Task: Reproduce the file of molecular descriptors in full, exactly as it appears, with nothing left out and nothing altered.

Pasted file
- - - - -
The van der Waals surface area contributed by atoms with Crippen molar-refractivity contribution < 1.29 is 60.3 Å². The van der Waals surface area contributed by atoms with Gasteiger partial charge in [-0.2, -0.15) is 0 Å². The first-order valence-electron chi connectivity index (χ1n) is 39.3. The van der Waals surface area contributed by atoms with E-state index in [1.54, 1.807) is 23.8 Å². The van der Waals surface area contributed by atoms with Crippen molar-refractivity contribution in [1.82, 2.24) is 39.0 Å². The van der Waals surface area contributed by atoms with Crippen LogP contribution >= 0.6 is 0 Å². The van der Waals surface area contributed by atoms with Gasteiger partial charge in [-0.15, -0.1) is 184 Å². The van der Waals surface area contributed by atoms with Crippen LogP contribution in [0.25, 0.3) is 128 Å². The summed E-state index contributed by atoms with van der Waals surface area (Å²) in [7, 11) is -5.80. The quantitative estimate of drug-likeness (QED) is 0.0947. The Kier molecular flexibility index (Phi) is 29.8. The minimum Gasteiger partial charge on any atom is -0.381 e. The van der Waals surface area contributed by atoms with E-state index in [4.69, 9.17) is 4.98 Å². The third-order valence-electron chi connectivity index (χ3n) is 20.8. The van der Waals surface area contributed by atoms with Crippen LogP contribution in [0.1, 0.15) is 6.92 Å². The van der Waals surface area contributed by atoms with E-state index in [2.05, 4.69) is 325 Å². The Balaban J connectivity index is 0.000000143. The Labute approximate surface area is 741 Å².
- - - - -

The van der Waals surface area contributed by atoms with Crippen molar-refractivity contribution < 1.29 is 60.3 Å². The van der Waals surface area contributed by atoms with Gasteiger partial charge in [-0.2, -0.15) is 0 Å². The first-order valence-electron chi connectivity index (χ1n) is 39.3. The van der Waals surface area contributed by atoms with E-state index in [1.54, 1.807) is 23.8 Å². The van der Waals surface area contributed by atoms with Crippen molar-refractivity contribution in [1.82, 2.24) is 39.0 Å². The van der Waals surface area contributed by atoms with Crippen LogP contribution >= 0.6 is 0 Å². The van der Waals surface area contributed by atoms with Gasteiger partial charge in [-0.15, -0.1) is 184 Å². The van der Waals surface area contributed by atoms with Crippen LogP contribution in [0.25, 0.3) is 128 Å². The summed E-state index contributed by atoms with van der Waals surface area (Å²) in [7, 11) is -5.80. The quantitative estimate of drug-likeness (QED) is 0.0947. The Kier molecular flexibility index (Phi) is 29.8. The minimum Gasteiger partial charge on any atom is -0.381 e. The van der Waals surface area contributed by atoms with E-state index in [4.69, 9.17) is 4.98 Å². The third-order valence-electron chi connectivity index (χ3n) is 20.8. The van der Waals surface area contributed by atoms with Crippen LogP contribution in [0.1, 0.15) is 6.92 Å². The van der Waals surface area contributed by atoms with E-state index in [2.05, 4.69) is 325 Å². The Balaban J connectivity index is 0.000000143. The Labute approximate surface area is 741 Å².